clock menu more-arrow no yes

Filed under:

Erick Fedde leads Nationals in 8-2 win over Blue Jays; talks cutter he got from Max Scherzer...

New, 9 comments

After another solid start, Erick Fedde is making a case for a place in the Nationals’ rotation going forward...

MLB: APR 28 Nationals at Blue Jays Photo by Cliff Welch/Icon Sportswire via Getty Images

Erick Fedde held New York’s Mets to just one hit through four innings during the recently-completed series at Citi Field, but a one-out hit-by-pitch and walk started the fifth-inning rally which effectively ended the Washington Nationals’ starter’s fourth outing of the year.

In spite of the final results, Fedde said he was generally happy with the work he did until that fifth inning.

“Honestly, I loved it until the fifth,” he explained. “I thought my stuff was great. I had all four pitches working. If anything, that makes it even more frustrating to see it end like that. If anything it I’m just mad that when I did give up a hit I put two guys on base for free. That really kind of made me upset.”

Fedde had it all working again early against the Toronto Blue Jays last night. He struck out five and tossed four scoreless on 73 pitches as the Nationals jumped out to a 6-0 lead, but a Lourdes Gurriel, Jr. solo shot in the fifth (after the Nats went up, 8-0, in the top of the frame), made it an 8-1 game.

An 11-pitch, 1-2-3 sixth, in which he picked up his 7th K, left Fedde at 98 pitches total on the night, over six innings in which he gave up two hits, three walks, and one earned run.

Erick Fedde’s Line: 6.0 IP, 2 H, 1 R, 1 ER, 3 BB, 7 Ks, 1 HR, 98 P, 59 S, 5/1 GO/FO.

“I had everything pretty much working, especially the cutter,” Fedde said after what ended up an 8-2 win. “Cutter was really good today. I was able to keep — I thought this team was very aggressive, especially watching them go against Max [Scherzer], so I thought I needed something that resembled a fastball to get strikes early in the count, and I think that played a big role.”

Fedde threw his cutter 33 times (34% of his pitches), and got six swinging and six called strikes with the pitch, which he’s leaning on more than ever recently.

“It’s been effective, it really has,” manager Davey Martinez said in his own post game Zoom call after the win.

“With the cutter and the sinker the combination is really good because he works both sides of the plate.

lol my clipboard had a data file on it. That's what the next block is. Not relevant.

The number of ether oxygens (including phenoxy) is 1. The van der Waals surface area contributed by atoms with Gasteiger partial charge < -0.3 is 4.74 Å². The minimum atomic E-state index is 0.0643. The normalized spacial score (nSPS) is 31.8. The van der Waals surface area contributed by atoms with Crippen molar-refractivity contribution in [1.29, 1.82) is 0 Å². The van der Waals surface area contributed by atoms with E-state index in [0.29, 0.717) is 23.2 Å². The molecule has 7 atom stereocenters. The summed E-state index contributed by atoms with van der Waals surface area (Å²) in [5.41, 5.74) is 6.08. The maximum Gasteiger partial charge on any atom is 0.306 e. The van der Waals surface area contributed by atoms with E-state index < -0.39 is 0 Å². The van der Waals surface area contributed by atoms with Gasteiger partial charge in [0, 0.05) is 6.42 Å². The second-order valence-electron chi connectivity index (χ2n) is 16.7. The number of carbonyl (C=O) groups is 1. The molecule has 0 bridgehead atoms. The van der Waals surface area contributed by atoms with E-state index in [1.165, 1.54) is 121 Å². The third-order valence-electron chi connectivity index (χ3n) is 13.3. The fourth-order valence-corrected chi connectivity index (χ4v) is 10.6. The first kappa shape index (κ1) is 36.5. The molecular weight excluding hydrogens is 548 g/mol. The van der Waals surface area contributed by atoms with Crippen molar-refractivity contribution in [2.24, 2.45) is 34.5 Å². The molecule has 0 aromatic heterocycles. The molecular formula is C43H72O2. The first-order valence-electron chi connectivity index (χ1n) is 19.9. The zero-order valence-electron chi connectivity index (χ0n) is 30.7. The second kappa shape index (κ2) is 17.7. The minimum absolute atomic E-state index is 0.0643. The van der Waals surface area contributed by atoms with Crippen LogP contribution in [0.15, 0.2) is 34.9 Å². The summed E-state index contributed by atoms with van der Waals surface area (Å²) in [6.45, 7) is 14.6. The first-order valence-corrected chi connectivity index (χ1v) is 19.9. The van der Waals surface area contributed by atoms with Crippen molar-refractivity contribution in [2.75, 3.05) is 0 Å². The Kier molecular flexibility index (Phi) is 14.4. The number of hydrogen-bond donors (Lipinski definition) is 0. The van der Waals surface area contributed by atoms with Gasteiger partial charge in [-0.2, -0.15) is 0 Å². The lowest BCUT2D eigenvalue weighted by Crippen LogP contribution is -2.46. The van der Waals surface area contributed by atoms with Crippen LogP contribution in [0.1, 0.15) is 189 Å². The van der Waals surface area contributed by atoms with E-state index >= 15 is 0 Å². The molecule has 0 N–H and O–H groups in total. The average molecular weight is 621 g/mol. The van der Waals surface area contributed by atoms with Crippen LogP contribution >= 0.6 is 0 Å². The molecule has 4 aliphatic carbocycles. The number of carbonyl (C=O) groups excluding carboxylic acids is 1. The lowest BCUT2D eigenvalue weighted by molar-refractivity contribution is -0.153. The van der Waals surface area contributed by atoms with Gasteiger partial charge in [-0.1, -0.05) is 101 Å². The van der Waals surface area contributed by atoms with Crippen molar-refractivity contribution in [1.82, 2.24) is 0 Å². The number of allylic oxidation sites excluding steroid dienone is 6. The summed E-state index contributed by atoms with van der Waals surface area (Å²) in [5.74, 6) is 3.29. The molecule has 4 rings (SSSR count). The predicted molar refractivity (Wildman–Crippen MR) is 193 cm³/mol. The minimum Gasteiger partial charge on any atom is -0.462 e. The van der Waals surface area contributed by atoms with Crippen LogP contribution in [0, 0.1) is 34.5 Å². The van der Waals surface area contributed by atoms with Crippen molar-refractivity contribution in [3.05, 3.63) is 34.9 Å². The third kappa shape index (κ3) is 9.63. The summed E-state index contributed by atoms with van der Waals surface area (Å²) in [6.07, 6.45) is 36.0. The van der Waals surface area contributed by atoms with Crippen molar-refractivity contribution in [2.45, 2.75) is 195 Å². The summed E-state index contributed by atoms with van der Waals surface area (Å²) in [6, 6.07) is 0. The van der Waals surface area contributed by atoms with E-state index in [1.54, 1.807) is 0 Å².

“Today he threw a lot of curveballs. I don’t know how many he threw, but I know it’s up in the teens somewhere, and it was effective for him as well.”

He threw 18 total (18%), with three swinging and two called strikes with the curve, mixed in 39 sinkers (40%, one swinging, 11 called strikes) and added eight changeups (8%).

“When he can get all those pitches in the strike zone, man, as you can see he’s real tough to hit.”

Fedde was excited about his success with the cutter in particular.

“I think today it was that sharp,” he said. “I think it’s been a good mix as well. If guys have to sit on my sinker as well as that, it’s going to be tough picking the ball to go either away from them or into them.”

MLB: Washington Nationals at Toronto Blue Jays Nathan Ray Seebeck-USA TODAY Sports

He’s thrown the cutter 27.1% of the time this season, up significantly from 16.6% last season and 17.2% of the time in 2019. What’s changed with the pitch that has him leaning on it?

“Confidence with it and execution,” Fedde said. “I think the biggest thing has been with the lefties, just being able to throw a pitch that really gets inside on them has opened up everything away where in other times guys can just hang over the plate. That’s probably the biggest thing is locating it and pitching with it aggressively.”

He does, of course, have a rotation mate in D.C. who’s got a pretty good cutter? Has he been talking cutters with Scherzer as he’s worked it into the mix more often?

“It’s his cutter,” Fedde said. “He taught me it probably two years ago. And it’s just one of those things where I think it takes time. He always says — I’m trying to remember what he says, it takes 2-3 years to really learn a new pitch, and I think I’m about at that point, so it’s good.”

Fedde also credited a conversation he had this spring as the impetus for his decision to mix up his repertoire and for the success he is experiencing now.

“I think early in Spring Training we talked about my usage of pitches a lot,” Fedde said, “... how I’d really been like 60% fastballs or something ridiculously high compared to league average, so they were talking about maybe mixing things a little more, keeping guys more off-balance could be something that’s very effective, and I’m reaping the benefits of that conversation.”